• Asher

      Hi Peter, thanks for your thoughtful comments.
      Yes, these discussions are difficult, and that’s exactly the point of getting everyone involved in them. We’ll all be involved in many discussions throughout the course of our lives, so we need to learn and practice how to take part in them constructively. Part of doing this is breaking down the roles that some people naturally fall in to. There are those who feel that they need to have their say on every point and those who will stay quiet for a whole meeting. Giving the one encouragement to select what s/he contributes to and the other the encouragement to speak up more often is a first step to getting them to play a constructive part in a meeting. It’s a bit like learning maths, you start off with tricks that ideally you’ll forget once you become more confident and competent.
      No matter who I’m working with I can’t emphasise enough that the most important bit of any meeting is what happens before the meeting, for precisely the reasons you’ve stated. It gives people time to think (whether they’re quiet or loud). So, as far as being frustrated with not being able to contribute goes, or not having time to consider opinions, I think maybe I wasn’t clear where I said, ” you need to make sure everyone knows what is coming up”. What I meant by this is that all the issues to be discussed are trailed (e.g. in an agenda and pre-meeting info) precisely so people do have time to think about how they want to contribute. One way we do this with school councils is as well as the information sent out before the meeting, all the action teams present their proposals at the beginning of the meeting, with the other participants noting down their questions or thoughts, not asking them at this time. Once everyone has presented, then there are rounds of questions and people have had time to consider and prioritise. We find students are then very good at cutting to the chase and avoid repetition.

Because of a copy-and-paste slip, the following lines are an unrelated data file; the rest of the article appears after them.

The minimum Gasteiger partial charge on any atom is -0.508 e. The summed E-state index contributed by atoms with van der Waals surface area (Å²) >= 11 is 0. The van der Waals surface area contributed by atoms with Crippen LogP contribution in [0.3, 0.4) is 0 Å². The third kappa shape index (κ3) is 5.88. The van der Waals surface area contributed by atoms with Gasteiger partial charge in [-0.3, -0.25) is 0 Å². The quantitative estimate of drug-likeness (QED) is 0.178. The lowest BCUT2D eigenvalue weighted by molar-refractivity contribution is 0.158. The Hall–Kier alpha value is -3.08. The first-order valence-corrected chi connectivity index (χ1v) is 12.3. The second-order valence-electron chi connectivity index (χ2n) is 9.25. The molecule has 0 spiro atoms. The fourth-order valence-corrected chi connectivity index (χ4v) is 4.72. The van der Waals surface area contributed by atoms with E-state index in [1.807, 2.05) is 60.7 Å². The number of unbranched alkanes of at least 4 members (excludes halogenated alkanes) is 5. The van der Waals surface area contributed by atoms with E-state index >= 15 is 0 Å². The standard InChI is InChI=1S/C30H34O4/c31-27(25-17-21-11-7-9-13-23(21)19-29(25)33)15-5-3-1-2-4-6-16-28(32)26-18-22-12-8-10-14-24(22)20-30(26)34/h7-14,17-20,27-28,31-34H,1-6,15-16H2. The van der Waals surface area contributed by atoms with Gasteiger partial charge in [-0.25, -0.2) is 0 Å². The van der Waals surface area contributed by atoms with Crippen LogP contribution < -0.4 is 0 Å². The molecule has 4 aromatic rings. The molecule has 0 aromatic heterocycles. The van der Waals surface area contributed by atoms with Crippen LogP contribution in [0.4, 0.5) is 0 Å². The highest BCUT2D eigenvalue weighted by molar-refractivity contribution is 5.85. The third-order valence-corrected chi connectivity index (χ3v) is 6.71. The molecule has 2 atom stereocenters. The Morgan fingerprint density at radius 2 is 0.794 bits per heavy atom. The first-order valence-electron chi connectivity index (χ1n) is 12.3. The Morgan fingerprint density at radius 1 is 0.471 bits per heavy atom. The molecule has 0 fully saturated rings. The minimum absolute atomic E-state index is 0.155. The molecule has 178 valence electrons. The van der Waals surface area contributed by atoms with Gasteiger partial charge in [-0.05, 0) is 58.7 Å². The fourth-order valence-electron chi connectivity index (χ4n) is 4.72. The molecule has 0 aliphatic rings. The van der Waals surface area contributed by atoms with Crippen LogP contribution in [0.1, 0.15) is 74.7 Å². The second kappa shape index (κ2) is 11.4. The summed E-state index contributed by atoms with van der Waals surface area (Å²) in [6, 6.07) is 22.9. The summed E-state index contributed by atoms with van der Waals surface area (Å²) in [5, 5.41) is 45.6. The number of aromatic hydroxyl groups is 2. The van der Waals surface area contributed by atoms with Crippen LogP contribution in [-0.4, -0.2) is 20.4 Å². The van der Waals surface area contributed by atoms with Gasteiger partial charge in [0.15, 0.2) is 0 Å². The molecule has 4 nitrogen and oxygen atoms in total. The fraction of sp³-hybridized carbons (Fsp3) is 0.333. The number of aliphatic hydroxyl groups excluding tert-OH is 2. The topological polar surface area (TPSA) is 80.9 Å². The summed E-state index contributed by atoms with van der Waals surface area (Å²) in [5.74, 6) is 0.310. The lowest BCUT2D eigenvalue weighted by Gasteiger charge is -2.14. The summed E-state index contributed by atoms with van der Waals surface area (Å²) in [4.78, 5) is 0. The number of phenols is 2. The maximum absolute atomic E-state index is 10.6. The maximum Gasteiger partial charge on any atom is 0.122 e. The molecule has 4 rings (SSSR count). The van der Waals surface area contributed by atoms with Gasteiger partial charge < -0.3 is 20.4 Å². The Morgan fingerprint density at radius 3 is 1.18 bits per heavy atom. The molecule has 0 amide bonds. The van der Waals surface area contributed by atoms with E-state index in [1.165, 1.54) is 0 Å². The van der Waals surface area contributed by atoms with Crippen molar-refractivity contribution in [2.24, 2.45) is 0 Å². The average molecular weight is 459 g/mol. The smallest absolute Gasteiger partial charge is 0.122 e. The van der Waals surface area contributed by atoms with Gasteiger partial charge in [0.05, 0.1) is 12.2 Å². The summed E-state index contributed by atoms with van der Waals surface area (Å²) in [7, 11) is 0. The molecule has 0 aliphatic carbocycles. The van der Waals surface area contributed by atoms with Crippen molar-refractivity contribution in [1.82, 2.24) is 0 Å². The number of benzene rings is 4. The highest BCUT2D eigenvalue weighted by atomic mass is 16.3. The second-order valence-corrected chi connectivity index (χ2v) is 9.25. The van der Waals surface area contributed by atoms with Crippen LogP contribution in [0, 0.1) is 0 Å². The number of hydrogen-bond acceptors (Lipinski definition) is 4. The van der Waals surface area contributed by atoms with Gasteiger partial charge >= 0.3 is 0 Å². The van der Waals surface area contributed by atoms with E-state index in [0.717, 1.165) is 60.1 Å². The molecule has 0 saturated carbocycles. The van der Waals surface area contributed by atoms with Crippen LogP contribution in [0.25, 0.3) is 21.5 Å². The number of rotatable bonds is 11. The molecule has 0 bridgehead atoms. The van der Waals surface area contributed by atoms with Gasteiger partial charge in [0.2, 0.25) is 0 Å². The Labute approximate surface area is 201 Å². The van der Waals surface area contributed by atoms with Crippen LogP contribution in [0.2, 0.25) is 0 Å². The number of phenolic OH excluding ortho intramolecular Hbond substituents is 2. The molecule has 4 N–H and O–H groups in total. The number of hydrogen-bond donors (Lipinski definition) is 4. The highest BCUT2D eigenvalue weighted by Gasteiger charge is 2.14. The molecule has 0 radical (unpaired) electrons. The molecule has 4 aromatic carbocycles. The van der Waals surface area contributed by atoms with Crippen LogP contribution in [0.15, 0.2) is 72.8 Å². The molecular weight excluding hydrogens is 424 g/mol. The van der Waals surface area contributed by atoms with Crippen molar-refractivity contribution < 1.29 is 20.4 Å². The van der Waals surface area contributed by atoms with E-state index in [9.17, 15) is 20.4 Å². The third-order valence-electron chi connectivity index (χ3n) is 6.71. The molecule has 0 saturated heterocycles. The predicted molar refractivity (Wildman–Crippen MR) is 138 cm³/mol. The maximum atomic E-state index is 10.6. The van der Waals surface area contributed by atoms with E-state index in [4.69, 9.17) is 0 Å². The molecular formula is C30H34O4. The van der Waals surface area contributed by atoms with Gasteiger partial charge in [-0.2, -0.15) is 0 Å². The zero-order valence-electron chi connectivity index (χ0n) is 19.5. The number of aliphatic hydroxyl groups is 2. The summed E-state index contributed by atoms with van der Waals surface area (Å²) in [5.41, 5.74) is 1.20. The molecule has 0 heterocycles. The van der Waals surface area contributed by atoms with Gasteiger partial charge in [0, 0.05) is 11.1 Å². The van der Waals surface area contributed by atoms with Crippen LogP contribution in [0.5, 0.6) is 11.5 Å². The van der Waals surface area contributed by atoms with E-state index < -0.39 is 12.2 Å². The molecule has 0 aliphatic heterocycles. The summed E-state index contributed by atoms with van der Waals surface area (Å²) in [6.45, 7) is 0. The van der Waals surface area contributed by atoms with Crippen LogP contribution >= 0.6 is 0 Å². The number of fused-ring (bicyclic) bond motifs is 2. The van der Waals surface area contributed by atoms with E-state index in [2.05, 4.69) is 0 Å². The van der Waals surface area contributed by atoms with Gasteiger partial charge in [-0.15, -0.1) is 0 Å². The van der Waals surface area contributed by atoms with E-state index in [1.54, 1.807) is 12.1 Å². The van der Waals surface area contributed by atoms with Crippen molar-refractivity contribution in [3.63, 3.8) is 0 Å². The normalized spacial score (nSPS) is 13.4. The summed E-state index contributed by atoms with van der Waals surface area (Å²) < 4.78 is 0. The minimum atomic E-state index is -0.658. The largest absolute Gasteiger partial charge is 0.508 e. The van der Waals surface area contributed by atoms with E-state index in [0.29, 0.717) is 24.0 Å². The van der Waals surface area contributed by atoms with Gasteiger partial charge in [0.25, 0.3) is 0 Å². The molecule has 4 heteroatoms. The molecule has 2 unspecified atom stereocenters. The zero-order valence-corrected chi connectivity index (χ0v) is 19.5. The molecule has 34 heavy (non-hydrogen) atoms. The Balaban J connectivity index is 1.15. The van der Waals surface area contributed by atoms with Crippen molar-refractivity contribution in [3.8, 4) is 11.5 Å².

It’s very important that people are able to express themselves in a medium they feel comfortable in which is why school councils have suggestion boxes, surgeries, meetings, blogs, forums and probably many more ways for people to get their point across. What’s important is the range as no one method will work for everyone.
      I don’t think the point of school council minutes is to track who said what, it’s just to record what actions were decided upon – I’d actually argue that should be the case for all kinds of meetings except in the most legally controversial circumstances. What people need to know is WHO is going to do WHAT by WHEN. These points should be clearly repeated by the Chair as the Secretary records them, so there isn’t really any room for interpretation.

  2. Peter Hirst

    Certainly agree with the point of getting everyone involved and also that time should be spend before the meeting planning what will be involved. As you say, the best way to engage everyone is through various methods of communication but the problem arises when the only method of dialogue is via face2face.